So at the end, those decision are critical for the business. Like those decision are pretty much inventing the wheel. Like that’s pretty common sometimes we hear in engineering and we always do mistakes. My feedback is that it’s super difficult to don’t do any mistakes. We all do mistakes and I think we have to deal with it. And one of the best way to deal with it is to accept we can replace components easily over time and don’t think about building something for the long term. Like the cost of maintaining a solution can be super, super high.
So how to do not try to reinvent the wheel. I think one of the thing where I have the most proud of is probably that our engineers have learned a lot. Like those engineer have learned way faster than I personally learned in my career. Because they saw all those mistakes very quickly in a fast growing environment and I’m super proud of what they … Like they become better leaders, engineering leaders. So I think some very strong experience in your team. People that have a lot of experience did the mistakes several time, I think it’s one of the best way to avoid that.
Then of course, thinking about keeping a solution for the short term. I have some very funny story about that, but I work in a big group that in the ’80s developed a specific software, two versions of source code. This software was great. Today they still use it. This software is 10 time worst but any solution of the market and they have a world team to maintain it. So 30 years later, they still maintain their internal choice and they are not able to migrate. So the earlier you can move from something you build to an external solution, the earlier you can keep your focus. And the speed of iteration, the focus I think is a critical element in any engineering team. Like the speed of iteration is what we make the difference. And I think one of the only good reason for the long term to build is you have a factor 10. Factor 10 of your product, factor 10 on anything then it’s a good weight and good reason to build.
So that’s it. I think we have one minute for question. So first question: Which companies should not be doing infrastructure on their own? I think most companies. I think it’s really an exception to build infrastructure on your own. I think 99% of the company or 99.99% should not build the infrastructure. I think you need to have a big bet and it needs to be a huge difference in your product, in your company, in your business to have a good reason to build it. I think if we have discovered that the effect of the performance was not to be differentiation, we would have moved to cloud. So I think most companies should not build their infrastructure.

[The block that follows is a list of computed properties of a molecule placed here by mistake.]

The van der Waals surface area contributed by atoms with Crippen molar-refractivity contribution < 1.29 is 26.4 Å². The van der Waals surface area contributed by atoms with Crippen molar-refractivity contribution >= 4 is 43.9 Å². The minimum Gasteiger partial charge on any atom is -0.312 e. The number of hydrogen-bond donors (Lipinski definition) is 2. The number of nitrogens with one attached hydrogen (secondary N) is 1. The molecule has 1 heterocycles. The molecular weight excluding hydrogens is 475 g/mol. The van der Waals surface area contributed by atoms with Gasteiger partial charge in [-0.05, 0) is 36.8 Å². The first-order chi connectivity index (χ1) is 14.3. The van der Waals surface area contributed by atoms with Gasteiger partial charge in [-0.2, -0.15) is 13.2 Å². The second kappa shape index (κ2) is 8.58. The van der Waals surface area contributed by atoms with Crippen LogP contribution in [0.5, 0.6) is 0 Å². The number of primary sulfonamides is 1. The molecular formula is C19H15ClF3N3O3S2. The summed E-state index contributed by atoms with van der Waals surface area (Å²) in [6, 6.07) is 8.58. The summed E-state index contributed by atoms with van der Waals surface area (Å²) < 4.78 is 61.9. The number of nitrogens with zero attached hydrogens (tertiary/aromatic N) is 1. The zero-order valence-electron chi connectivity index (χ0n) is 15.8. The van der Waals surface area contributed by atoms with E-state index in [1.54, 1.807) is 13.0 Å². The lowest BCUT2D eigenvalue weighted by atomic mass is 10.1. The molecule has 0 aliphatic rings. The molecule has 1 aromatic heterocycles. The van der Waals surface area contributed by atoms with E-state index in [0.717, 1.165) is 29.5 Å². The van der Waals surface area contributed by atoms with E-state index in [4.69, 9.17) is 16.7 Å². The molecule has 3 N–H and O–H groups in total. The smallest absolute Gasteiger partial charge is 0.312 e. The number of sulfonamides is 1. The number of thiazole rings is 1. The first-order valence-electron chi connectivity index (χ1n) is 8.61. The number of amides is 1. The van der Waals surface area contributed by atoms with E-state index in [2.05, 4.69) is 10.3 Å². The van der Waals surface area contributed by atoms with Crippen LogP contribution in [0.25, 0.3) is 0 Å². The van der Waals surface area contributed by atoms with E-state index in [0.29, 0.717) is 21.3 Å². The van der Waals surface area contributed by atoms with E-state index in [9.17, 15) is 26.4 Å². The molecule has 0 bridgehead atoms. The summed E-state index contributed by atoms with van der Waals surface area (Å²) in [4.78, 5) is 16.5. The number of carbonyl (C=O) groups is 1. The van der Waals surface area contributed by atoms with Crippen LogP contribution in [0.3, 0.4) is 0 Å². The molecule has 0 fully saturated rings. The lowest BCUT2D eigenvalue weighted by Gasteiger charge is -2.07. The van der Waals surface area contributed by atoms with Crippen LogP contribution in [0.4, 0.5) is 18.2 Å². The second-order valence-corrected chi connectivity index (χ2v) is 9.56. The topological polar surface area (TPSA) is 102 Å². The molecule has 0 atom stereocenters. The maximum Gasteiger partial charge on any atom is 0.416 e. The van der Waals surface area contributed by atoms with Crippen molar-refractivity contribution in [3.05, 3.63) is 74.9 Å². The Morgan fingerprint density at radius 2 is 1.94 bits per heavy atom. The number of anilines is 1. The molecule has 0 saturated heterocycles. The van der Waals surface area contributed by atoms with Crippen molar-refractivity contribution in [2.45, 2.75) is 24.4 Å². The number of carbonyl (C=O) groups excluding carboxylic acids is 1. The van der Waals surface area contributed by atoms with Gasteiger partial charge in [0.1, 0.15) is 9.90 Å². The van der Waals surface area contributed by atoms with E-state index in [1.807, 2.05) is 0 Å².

Another question: How do you navigate the make versus buy decision with multiple Big Data software vendor who have more offering than ever? So the complexity of is definitely something which is an issue. I think when you evaluate all the solutions, I never want my team to think in term of features. I think you have the product with the feature set as it is today, but if you use and you buy your solution, you need to project your decision on the long term. So looking at the road map, discuss the road map with the provider when it’s strategic, looking at what the product will be in a year, in two year. Discussing is their vision of the market and if it can help you I think is a very good way to make the big difference and move out of the feature list comparison of the complexity of the solution. And another thing is looking at the integration cost. If it take you two years to migrate to a solution, then it’s an issue.
Another question: What do you think is the main benefits of internal build over vendor solution? I think there is only one for me, which is a factor 10. Like if you have this factor 10 on one specific area, which is important for your business, it can be the UX, it can be the performance, it can be the relevance, it can be anything. If you have this factor 10 and it’s something you can measure. If it’s your strong difference on the market, then it makes sense to own it. If it’s not your factor 10 and if it’s more a feature of your product, then I think it does not make sense. If it’s your work product, your work differentiation, I would recommend to build. If it’s not, then just buy. And find a good provider.